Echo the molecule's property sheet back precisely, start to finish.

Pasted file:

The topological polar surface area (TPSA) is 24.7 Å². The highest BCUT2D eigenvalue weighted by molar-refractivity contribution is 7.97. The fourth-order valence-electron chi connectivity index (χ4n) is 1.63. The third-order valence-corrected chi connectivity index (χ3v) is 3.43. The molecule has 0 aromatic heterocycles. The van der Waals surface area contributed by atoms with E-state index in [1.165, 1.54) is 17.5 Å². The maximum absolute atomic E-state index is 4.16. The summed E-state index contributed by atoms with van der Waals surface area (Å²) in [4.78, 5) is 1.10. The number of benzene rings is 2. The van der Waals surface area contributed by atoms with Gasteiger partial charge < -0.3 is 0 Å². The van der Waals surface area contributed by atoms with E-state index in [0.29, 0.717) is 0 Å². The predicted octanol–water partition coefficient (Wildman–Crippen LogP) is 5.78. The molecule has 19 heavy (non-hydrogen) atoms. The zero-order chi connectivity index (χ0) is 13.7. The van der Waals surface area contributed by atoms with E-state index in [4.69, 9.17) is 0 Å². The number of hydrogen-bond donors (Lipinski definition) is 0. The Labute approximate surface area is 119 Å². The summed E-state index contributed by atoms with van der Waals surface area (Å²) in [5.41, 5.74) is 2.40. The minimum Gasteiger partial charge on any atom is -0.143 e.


The topological polar surface area (TPSA) is 24.7 Å². The highest BCUT2D eigenvalue weighted by molar-refractivity contribution is 7.97. The fourth-order valence-electron chi connectivity index (χ4n) is 1.63. The third-order valence-corrected chi connectivity index (χ3v) is 3.43. The molecule has 0 aromatic heterocycles. The van der Waals surface area contributed by atoms with E-state index in [1.165, 1.54) is 17.5 Å². The maximum absolute atomic E-state index is 4.16. The summed E-state index contributed by atoms with van der Waals surface area (Å²) in [4.78, 5) is 1.10. The number of benzene rings is 2. The van der Waals surface area contributed by atoms with Gasteiger partial charge < -0.3 is 0 Å². The van der Waals surface area contributed by atoms with E-state index in [0.29, 0.717) is 0 Å². The predicted octanol–water partition coefficient (Wildman–Crippen LogP) is 5.78. The molecule has 19 heavy (non-hydrogen) atoms. The zero-order chi connectivity index (χ0) is 13.7. The van der Waals surface area contributed by atoms with E-state index in [4.69, 9.17) is 0 Å². The number of hydrogen-bond donors (Lipinski definition) is 0. The Labute approximate surface area is 119 Å². The summed E-state index contributed by atoms with van der Waals surface area (Å²) in [5.41, 5.74) is 2.40. The minimum Gasteiger partial charge on any atom is -0.143 e.